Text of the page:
Teenager’s CrossFit dream faces ma­jor ob­sta­cle: a visa

Venezue­lan must clear hur­dle to com­pete in U.S.

Houston Chronicle Sunday - - CITY | STATE - By An­drew Kragie

Wil­son Román stands 5-foot-4 and weighs less than 150 pounds, but he can dead lift a gob­s­mack­ing 450 pounds. Ear­lier this year, the 17-year-old — who comes from a coastal slum in Venezuela that lacks run­ning wa­ter — beat out thou­sands of com­peti­tors to earn a spot at the CrossFit Games.

He was the first Venezue­lan of any age to win a place at the an­nual fit­ness con­test hosted by CrossFit, an in­tense train­ing pro­gram that since its 2001 found­ing has grown to out­num­ber many main­stream gym chains.

“I’ve al­ways dreamed of it ever since I be­gan train­ing with CrossFit,” Wil­son said Fri­day in Span­ish, re­call­ing how a char­ity spon­sored him four years ago when he was think­ing about drop­ping out of school. “That was al­ways my goal. It’s the best thing that’s ever hap­pened to me.”

Earn­ing his age group’s top rank for all of Latin Amer­ica was no small feat. How­ever, one last ob­sta­cle may keep him from the Au­gust con­test in Wis­con­sin: get­ting a visa to visit the United States. His ap­pli­ca­tion was de­nied last month.

A re­cent case of Afghan girls de­nied visas for an in­ter­na­tional ro­bot­ics con­test drew pub­lic out­cry and, even­tu­ally, a per­sonal in­ter­ven­tion from Pres­i­dent Don­ald Trump. The State Depart­ment says Venezuela is af­fected not by Trump’s high-pro­file ef­forts to re­strict vis­i­tors and im­mi­grants but rather by a de­te­ri­o­rat­ing domes-

tic sit­u­a­tion that makes it more likely vis­i­tors to the United States would over­stay their visas.

The coun­try’s econ­omy has spi­raled out of con­trol since 2013, when so­cial­ist Pres­i­dent Hugo Chávez died af­ter 14 years in power. The cur­rency col­lapsed, driv­ing an­nual in­fla­tion as high as 800 per­cent in 2015, ac­cord­ing to Johns Hop­kins Univer­sity cal­cu­la­tions. Food sta­ples be­came scarce in what long had been South Amer­ica’s rich­est coun­try, largely thanks to sit­ting on the world’s largest proven re­serves of crude oil.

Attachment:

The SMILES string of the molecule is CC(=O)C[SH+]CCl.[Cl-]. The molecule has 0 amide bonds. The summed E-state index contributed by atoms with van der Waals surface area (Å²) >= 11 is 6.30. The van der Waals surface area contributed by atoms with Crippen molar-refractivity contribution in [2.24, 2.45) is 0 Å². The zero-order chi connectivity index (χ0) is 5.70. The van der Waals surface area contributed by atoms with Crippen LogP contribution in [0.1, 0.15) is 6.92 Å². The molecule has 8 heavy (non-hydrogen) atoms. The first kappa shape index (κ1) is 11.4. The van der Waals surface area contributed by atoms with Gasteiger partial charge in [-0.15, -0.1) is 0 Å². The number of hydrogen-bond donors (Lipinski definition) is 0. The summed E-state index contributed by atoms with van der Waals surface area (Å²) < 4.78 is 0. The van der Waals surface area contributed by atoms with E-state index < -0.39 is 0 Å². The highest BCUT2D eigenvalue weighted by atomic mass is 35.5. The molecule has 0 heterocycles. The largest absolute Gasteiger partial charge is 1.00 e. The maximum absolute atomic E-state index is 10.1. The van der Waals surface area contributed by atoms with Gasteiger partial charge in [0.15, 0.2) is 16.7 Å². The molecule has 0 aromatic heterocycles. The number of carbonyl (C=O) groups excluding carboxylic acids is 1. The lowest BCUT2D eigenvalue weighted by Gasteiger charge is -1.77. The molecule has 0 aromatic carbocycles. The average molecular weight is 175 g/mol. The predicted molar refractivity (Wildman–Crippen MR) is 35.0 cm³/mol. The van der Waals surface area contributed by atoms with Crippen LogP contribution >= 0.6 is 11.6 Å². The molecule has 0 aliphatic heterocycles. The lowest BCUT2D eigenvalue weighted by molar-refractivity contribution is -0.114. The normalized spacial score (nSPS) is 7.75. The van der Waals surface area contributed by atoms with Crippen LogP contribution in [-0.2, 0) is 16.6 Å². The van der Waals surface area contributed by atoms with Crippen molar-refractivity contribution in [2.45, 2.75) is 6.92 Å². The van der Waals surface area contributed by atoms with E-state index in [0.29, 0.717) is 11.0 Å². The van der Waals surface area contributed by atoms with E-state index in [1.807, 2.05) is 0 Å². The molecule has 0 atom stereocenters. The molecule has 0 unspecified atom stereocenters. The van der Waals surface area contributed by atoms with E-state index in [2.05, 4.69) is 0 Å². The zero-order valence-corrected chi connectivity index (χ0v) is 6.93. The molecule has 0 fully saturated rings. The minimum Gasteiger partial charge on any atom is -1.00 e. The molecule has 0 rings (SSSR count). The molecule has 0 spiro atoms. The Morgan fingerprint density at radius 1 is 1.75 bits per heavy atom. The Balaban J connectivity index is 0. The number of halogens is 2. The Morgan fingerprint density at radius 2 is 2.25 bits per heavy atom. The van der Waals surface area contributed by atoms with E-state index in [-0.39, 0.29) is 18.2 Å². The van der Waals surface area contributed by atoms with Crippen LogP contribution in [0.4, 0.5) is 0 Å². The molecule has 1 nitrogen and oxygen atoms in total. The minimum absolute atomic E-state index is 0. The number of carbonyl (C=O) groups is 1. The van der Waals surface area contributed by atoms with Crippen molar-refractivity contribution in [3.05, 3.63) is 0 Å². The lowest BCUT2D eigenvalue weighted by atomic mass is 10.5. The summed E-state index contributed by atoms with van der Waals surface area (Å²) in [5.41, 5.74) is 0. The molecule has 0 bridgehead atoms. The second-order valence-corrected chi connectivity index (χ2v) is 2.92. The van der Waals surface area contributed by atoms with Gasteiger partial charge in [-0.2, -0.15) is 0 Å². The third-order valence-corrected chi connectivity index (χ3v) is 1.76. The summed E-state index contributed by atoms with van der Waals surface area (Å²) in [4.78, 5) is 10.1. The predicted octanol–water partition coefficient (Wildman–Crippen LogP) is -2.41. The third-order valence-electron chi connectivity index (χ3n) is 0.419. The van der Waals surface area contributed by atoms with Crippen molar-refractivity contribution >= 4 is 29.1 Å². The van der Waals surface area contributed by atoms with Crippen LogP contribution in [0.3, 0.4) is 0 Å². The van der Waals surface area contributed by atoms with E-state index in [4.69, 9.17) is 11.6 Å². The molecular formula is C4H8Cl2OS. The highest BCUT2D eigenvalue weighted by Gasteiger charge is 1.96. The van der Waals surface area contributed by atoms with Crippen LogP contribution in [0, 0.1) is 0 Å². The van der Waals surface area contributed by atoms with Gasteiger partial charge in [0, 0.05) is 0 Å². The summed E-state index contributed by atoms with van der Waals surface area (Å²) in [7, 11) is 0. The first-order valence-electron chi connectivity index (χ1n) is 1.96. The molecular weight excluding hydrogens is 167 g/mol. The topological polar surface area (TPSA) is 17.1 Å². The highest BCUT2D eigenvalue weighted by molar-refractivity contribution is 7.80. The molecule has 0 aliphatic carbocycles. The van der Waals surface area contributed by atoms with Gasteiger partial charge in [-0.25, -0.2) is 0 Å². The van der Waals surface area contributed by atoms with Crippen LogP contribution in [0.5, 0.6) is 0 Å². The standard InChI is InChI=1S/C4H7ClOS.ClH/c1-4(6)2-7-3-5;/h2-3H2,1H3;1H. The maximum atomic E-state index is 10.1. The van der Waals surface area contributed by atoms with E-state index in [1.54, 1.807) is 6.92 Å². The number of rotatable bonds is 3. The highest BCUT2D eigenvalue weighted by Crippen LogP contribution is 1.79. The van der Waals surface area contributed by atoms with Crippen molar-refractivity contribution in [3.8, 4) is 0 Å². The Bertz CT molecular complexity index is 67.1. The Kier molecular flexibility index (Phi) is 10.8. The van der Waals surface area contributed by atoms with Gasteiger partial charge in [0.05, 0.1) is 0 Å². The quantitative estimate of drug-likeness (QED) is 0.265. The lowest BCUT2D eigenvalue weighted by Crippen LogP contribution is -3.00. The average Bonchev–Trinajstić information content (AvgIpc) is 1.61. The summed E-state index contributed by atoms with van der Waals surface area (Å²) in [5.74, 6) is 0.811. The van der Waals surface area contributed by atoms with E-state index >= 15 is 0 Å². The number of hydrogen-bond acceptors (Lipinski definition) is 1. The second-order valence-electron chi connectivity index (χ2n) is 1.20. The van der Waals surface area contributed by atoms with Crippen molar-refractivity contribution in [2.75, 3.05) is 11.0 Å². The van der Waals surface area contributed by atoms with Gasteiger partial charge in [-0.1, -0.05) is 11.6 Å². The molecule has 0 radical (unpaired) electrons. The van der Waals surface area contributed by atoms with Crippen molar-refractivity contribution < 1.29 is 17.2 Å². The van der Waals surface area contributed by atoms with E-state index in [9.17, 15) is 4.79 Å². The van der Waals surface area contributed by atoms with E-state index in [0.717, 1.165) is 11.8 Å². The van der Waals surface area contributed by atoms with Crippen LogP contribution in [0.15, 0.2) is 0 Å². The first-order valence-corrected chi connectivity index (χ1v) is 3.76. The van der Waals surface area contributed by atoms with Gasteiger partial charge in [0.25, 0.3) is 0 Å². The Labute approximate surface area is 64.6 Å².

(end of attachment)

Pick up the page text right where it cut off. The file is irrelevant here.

Food in short sup­ply

The cri­sis there has swelled the ranks of the Hous­ton area’s large Venezue­lan ex­pa­tri­ate com­mu­nity of more than 11,000. More than half live in the western sub­urb of Katy, in­spir­ing the nick­name “Katy-zuela.”

Be­fore 2010, most Venezue­lans moved to Hous­ton for jobs in en­ergy and ed­u­ca­tion, said Maria Man­rique de Hen­ning, who runs a char­ity that sends hu­man­i­tar­ian sup­plies to the na­tion that once was South Amer­ica’s wealth­i­est. Now it’s asy­lum-seek­ers.

Things have got­ten so bad in Venezuela that Wil­son’s lo­cal coach said the hard­est part of train­ing is procur­ing enough food to sus­tain the teen.

“Some­times he can’t eat, due to the sit­u­a­tion,” said Dr. Daniel Con­tr­eras, an or­tho­pe­dic sur­geon who also owns a CrossFit gym, known as a “box” in the fit­ness group’s ver­nac­u­lar.